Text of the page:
Everything said the lump in her left breast was not cancer. Dr. Alicia Huff was only 25 years old in 2009 and just entering her fourth year at Philadelphia College of Osteopathic Medicine in Suwanee, Ga. A mammogram and ultrasound both said it was benign. And it was painful, which is not typical of breast cancer. After the lump was removed, however, she got the call she wasn’t expecting – it was invasive cancer, and they would have to go back in.
“It was shocking. It was devastating actually,” Huff said. “I couldn’t believe it and kind of felt my body had betrayed me. It didn’t make sense. None of it made sense. I really for a while thought it was a mistake.”
It wasn’t and because one of her lymph nodes was involved, she would have to go through chemotherapy and radiation and delay graduating medical school until this year. Now a first-year resident in general surgery at Georgia Health Sciences University, she is determined to help spread awareness among young women, to talk about the need to help preserve fertility, and to one day become a surgeon who can help other women through their breast cancer.
After negotiating with her school to allow her time off for treatment, the next issue she had to deal with was a potential loss of fertility because of chemotherapy. It was an issue she had to explore and one she thinks needs more discussion with young patients of childbearing age.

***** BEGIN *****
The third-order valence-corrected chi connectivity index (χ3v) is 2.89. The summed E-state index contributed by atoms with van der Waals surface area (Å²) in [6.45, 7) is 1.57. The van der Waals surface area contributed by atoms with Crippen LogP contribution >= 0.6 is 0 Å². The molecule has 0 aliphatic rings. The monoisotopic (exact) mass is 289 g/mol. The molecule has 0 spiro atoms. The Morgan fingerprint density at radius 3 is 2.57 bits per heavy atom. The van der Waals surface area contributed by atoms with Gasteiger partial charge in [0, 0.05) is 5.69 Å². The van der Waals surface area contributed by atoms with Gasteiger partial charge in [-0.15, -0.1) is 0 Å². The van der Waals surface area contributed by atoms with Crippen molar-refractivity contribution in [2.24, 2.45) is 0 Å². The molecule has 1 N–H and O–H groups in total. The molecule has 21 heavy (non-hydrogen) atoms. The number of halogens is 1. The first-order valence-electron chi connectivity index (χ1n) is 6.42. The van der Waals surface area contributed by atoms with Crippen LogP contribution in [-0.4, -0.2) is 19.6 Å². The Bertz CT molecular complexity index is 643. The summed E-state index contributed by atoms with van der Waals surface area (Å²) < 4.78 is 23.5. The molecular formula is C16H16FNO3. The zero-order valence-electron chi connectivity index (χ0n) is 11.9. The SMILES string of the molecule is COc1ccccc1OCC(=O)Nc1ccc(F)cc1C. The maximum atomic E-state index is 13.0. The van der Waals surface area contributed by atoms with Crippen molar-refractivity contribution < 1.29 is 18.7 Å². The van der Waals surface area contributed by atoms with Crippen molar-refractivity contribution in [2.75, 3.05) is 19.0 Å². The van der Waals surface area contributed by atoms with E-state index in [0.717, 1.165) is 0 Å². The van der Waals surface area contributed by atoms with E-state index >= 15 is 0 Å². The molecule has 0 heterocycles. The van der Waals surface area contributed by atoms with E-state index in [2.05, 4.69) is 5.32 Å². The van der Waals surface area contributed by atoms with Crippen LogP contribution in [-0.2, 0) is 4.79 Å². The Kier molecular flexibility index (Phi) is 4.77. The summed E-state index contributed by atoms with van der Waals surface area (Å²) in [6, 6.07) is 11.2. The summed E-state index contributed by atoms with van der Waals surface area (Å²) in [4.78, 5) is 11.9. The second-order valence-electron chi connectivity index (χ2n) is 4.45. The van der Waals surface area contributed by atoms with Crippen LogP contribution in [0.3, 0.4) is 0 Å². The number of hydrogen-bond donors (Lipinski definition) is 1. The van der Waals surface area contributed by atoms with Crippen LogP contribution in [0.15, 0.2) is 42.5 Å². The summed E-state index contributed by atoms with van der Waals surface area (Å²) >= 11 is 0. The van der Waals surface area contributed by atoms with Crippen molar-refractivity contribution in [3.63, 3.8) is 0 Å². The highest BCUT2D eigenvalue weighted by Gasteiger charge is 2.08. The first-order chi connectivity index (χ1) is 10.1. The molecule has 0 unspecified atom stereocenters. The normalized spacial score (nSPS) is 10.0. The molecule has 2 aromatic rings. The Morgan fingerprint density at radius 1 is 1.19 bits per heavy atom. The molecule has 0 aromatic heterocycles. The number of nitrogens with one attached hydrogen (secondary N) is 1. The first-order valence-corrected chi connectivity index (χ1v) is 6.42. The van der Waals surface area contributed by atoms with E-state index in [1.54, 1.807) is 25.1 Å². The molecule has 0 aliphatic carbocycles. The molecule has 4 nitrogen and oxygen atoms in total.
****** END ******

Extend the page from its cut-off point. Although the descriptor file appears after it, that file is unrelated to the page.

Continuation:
“I think it needs to be definitely discussed with women because you don’t know,” Huff said. “They might easily survive it and live a long life and you don’t want to take away that potential for a family.”
Getting her eggs frozen, however, was not something her insurance would cover, which is another issue for women, she said. Fortunately through Fertile Hope, a project of Lance Armstrong’s LIVESTRONG foundation, she was able to get partial funding for the $7,000 or so she needed, and friends and family helped raise the rest. Huff hopes she can also help raise awareness among younger women to do monthly self-exams – she found her lump within a few months of starting the checks.
She also hopes her experience will help make her not only a better surgeon but a compassionate resource for her patients facing the same diagnosis. One patient she had was anxious about surgery to place a port, a medical device implanted under the skin that connects to a vein and helps make multiple needle sticks for chemotherapy easier. Huff simply showed the patient hers.
“She just completely calmed down and said, ‘Thank you so much,’ and was able to be completely calm going into the (operating room),” she said.
It is a perspective she hopes will benefit others, no matter their age.
“It is very different to be on the other side of things and to see how things feel when you are laying there in that bed,” Huff said. “I’ve definitely been able to offer my patients a lot of comfort by saying, ‘I had this surgery’ or ‘I know how you feel and I was scared, too, but you’re going to be fine. We’re going to take great care of you’ ”